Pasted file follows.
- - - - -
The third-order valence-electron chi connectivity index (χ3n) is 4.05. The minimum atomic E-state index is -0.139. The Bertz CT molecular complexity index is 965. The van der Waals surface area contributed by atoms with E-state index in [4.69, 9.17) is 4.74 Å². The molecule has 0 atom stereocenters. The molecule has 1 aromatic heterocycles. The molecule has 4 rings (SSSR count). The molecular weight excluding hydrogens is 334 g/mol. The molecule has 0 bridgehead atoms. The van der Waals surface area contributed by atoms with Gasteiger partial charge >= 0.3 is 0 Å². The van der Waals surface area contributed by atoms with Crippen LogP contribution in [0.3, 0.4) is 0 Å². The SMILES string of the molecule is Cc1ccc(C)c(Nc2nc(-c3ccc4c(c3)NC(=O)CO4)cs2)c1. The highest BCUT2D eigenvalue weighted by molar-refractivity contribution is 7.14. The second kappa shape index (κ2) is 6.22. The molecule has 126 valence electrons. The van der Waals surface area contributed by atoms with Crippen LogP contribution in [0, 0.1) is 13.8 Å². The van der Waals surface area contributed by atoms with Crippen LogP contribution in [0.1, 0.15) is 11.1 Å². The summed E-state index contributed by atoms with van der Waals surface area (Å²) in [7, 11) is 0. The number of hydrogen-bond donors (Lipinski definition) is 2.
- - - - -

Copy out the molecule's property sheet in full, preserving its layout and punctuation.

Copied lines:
The third-order valence-electron chi connectivity index (χ3n) is 4.05. The minimum atomic E-state index is -0.139. The Bertz CT molecular complexity index is 965. The van der Waals surface area contributed by atoms with E-state index in [4.69, 9.17) is 4.74 Å². The molecule has 0 atom stereocenters. The molecule has 1 aromatic heterocycles. The molecule has 4 rings (SSSR count). The molecular weight excluding hydrogens is 334 g/mol. The molecule has 0 bridgehead atoms. The van der Waals surface area contributed by atoms with Gasteiger partial charge >= 0.3 is 0 Å². The van der Waals surface area contributed by atoms with Crippen LogP contribution in [0.3, 0.4) is 0 Å². The SMILES string of the molecule is Cc1ccc(C)c(Nc2nc(-c3ccc4c(c3)NC(=O)CO4)cs2)c1. The highest BCUT2D eigenvalue weighted by molar-refractivity contribution is 7.14. The second kappa shape index (κ2) is 6.22. The molecule has 126 valence electrons. The van der Waals surface area contributed by atoms with Crippen LogP contribution in [0, 0.1) is 13.8 Å². The van der Waals surface area contributed by atoms with Crippen LogP contribution in [0.1, 0.15) is 11.1 Å². The summed E-state index contributed by atoms with van der Waals surface area (Å²) in [7, 11) is 0. The number of hydrogen-bond donors (Lipinski definition) is 2.